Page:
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Yeah, the market is turning increasingly bearish on the prospects for the whole RSN model. AT&T's ability to sell their 4 RSNs off at a decent price probably depends on the fate of Sinclair and how successful they turn out to be with their newly acquired RSNs. Looks like all AT&T can do with theirs is continue to hold them for awhile...
Very few RSN's are successful. You need a big market and good teams. The majority of the Fox Sports RSN's are mid markets and there are so many of them that they dilute the product.
 

evenout

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But, yes, the main point, as you say, is the cost of the TV rights contracts for sports. At some point, that bubble will burst and it looks like that may happen with Sinclair holding it.
To add to my point about RSNs eyes being bigger than their stomach.

Consider the Extra Innings and MLB.tv offerings. The people that buy those packages... they want to watch baseball. Is there anybody that buys this package and then never watches a baseball game? (Maybe the super rich). But the models on this are more reflective than RSN and ESPN coverage.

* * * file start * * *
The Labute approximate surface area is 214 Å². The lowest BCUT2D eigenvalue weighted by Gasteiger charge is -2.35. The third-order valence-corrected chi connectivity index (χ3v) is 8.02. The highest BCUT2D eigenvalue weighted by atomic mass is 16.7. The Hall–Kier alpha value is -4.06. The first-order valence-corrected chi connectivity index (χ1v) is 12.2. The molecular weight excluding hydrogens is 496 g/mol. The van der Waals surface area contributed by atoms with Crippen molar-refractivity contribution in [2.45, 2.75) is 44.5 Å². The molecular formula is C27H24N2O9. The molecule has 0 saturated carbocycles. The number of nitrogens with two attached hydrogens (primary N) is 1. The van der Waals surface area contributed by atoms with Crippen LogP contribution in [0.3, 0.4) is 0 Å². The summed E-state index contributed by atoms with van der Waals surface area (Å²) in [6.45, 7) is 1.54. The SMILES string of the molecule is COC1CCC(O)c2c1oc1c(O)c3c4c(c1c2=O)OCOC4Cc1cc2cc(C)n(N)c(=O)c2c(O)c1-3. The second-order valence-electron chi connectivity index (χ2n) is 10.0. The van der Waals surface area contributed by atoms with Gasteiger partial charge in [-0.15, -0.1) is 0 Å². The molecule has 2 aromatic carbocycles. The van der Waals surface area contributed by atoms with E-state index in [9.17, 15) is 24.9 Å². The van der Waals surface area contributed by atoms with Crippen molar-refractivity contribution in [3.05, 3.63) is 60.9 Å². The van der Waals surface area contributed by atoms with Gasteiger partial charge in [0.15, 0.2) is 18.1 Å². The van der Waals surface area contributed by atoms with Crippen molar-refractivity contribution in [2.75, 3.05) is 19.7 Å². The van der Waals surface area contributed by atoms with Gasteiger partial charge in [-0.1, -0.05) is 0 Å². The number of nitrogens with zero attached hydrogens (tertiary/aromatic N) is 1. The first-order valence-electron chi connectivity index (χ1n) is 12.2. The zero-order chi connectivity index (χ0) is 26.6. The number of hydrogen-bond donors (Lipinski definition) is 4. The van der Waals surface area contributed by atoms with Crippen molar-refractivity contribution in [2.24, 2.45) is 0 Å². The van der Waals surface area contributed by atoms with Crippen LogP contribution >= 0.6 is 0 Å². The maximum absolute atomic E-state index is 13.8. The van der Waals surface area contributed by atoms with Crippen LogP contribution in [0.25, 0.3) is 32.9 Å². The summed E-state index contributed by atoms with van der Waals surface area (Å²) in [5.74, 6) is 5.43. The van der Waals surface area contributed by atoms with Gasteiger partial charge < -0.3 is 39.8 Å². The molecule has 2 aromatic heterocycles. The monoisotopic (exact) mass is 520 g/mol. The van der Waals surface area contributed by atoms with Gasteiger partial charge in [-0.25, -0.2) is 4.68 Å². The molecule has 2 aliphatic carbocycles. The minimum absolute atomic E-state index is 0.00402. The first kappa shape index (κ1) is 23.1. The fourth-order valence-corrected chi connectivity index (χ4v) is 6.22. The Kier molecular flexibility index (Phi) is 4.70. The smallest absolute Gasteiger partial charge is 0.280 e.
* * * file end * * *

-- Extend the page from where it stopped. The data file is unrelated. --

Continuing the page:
If MLB gets 10 billion subscribers to Extra Innings and mlb.tv this year... then they stand a good bet that they'll get 10 billion subscribers again next year.

RSNs and ESPNs and all the other sports channels that get "included" in people's TV offerings - which probably has a lot of people that never watch those channels. If they see 10 billion subscribers this year... that doesn't necessarily mean they'll have 10 billion next year. We're already seeing that, people are cutting the cord and dropping sports because they don't care about them.

Instead of actually focusing on the number of people that watch their content... ESPN and the RSNs just looked at subscriber numbers... because it was larger and larger looks better in an accounting book.

You can also sorta, kinda do this with other content, like movies and TV shows. And this is why I suspect you'll see production companies, studios, and distribution networks focus more on streaming. Take CBS All Access for example - people aren't subscribing to CBS All Access if they don't want to watch the content that is available on that platform. That 1 subscriber to CBS All Access means more than the 1 subscriber on DirecTV that has CBS and may never watch it.